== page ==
UNEP report exposes Shell's failings in Nigeria

Amsterdam, 4 August 2011 – The United Nations Environment Programme (UNEP) report, presented to the Nigerian government on 4 August, offers an appalling picture of the consequences of Shell’s business practices in Nigeria.

Now that the UNEP has irrefutably stated that the Nigerian region Ogoniland is severely polluted, Milieudefensie (Friends of the Earth Netherlands) believes Shell must finally accept liability for decades of environmental pollution. This means cleaning up the Niger Delta and compensating area residents.

The UNEP concluded in its assessment report that many locations have been insufficiently cleaned up and that Shell is not working according to law and international standards for oil production. Milieudefensie, in conjunction with four Nigerian farmers, is bringing a number of legal cases against Shell, and had reached similar conclusions from its own research.

Our director Hans Berkhuizen: ‘It is staggering how much oil still remains in the Niger Delta. The oil is more widespread and the situation is even worse than we had feared.’

Nigerian region extremely polluted

The UNEP reports shows that land, water and drinking water are severely polluted. The drinking water contains extremely high concentrations of carcinogenic benzene and fishing, once a major source of income, has become impossible. UNEP estimates that cleaning up Ogoniland will take a long time and cost at least a billion dollars. Ogoniland is just a small part of the region in which Shell is active in the Niger Delta.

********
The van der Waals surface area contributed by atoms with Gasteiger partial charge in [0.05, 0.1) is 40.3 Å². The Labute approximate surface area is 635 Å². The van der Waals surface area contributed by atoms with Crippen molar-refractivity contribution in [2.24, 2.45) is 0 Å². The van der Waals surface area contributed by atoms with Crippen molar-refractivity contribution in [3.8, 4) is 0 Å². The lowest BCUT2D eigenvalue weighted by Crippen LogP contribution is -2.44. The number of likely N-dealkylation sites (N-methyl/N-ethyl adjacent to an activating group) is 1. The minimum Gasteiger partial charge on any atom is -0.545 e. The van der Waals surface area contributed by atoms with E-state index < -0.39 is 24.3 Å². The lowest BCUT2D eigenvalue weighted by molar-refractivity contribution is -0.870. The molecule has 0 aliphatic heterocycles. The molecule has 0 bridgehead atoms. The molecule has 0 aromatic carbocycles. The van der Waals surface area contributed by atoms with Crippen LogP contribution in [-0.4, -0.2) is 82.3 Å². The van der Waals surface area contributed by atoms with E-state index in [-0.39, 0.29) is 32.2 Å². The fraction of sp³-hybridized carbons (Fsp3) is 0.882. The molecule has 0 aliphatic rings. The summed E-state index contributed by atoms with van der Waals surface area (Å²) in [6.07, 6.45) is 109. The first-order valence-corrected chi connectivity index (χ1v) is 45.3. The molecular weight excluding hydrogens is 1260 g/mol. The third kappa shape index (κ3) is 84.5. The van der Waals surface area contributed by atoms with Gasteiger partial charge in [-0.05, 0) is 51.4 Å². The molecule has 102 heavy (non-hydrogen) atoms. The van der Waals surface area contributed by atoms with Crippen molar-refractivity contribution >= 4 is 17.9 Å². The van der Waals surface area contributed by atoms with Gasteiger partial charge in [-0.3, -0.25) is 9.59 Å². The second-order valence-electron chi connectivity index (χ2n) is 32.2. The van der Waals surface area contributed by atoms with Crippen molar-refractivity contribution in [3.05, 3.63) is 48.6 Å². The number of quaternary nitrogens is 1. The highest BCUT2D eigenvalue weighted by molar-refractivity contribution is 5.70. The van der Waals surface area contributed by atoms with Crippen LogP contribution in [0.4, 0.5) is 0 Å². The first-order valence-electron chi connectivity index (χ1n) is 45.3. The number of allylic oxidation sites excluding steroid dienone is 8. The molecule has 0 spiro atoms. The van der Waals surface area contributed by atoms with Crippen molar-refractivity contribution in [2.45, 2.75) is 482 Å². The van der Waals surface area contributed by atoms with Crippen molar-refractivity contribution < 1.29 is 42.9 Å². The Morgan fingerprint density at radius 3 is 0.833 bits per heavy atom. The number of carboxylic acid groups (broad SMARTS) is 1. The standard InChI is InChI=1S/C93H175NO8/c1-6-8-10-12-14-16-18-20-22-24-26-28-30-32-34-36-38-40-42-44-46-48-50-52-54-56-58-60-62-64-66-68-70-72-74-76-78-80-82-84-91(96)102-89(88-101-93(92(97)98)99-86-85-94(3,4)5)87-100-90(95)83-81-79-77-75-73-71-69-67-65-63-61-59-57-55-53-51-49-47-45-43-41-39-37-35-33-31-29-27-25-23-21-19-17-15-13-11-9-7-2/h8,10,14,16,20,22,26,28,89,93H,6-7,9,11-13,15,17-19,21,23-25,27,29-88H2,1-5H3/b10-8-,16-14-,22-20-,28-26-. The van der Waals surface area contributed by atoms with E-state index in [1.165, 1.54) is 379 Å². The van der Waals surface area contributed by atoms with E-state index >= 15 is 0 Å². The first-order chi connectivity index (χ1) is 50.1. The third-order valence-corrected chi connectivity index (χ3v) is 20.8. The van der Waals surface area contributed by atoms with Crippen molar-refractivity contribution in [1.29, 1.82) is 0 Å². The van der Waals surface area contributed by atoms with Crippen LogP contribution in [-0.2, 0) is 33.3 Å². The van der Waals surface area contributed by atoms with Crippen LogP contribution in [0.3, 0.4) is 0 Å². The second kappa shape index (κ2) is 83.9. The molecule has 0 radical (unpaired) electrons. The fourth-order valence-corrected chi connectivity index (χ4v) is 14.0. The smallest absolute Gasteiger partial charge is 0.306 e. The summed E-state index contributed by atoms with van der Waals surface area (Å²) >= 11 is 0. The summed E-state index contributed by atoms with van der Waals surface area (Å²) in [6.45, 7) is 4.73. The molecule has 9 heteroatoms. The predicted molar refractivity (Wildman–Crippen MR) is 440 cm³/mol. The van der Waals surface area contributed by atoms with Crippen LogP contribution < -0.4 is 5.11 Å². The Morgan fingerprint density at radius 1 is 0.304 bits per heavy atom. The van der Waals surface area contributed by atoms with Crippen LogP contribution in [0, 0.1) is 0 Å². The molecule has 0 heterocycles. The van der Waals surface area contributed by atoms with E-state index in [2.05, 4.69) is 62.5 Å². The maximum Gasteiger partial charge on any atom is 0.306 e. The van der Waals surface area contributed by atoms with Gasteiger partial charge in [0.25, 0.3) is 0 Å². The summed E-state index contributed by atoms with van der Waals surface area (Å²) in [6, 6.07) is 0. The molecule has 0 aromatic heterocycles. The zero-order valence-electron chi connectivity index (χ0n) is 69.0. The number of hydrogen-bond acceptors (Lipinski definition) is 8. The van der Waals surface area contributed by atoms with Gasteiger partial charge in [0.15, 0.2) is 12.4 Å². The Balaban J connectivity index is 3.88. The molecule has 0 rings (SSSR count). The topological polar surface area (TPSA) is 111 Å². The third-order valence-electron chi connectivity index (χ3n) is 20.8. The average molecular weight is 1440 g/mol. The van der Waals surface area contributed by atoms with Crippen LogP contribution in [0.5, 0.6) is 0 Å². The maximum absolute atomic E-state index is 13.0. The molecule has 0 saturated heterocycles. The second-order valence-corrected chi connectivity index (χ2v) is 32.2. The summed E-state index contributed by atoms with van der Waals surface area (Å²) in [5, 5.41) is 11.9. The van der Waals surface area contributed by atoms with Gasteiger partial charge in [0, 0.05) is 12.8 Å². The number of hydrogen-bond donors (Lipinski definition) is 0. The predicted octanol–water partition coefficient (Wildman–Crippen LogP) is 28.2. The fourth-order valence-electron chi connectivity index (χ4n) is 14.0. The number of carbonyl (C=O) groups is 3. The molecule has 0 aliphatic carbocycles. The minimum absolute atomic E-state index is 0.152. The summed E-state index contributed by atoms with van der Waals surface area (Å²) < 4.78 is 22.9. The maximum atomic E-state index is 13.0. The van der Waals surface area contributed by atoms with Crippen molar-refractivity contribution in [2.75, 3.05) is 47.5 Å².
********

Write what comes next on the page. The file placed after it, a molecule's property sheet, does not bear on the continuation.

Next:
We therefore call upon Royal Dutch Shell to reserve billions for the restoration of the region and not to postpone the start of clean-up activities. Each month of delay means that residents and nature in the Delta must live another month in the oil disaster.

Legal pressure on Shell stepped up

One day before the UNEP report was publicised, Shell admitted its liability in two major oil disasters in Bodo in Ogoniland – a legal case in England is pending against Shell on these. The information in the UNEP report and this recent admission of liability by Shell for these two major oil leaks are of benefit to the lawyers in the Milieudefensie/Nigerian farmers case. The village of Goi where Eric Dooh lives, one of the Nigerian plaintiffs in the Dutch legal case, is located on the same creek as Bodo. The Dooh family is taking legal action in The Hague concerning the leakage in Goi. A few years after this leak, their company also experienced disastrous consequences from the leaks in Bodo.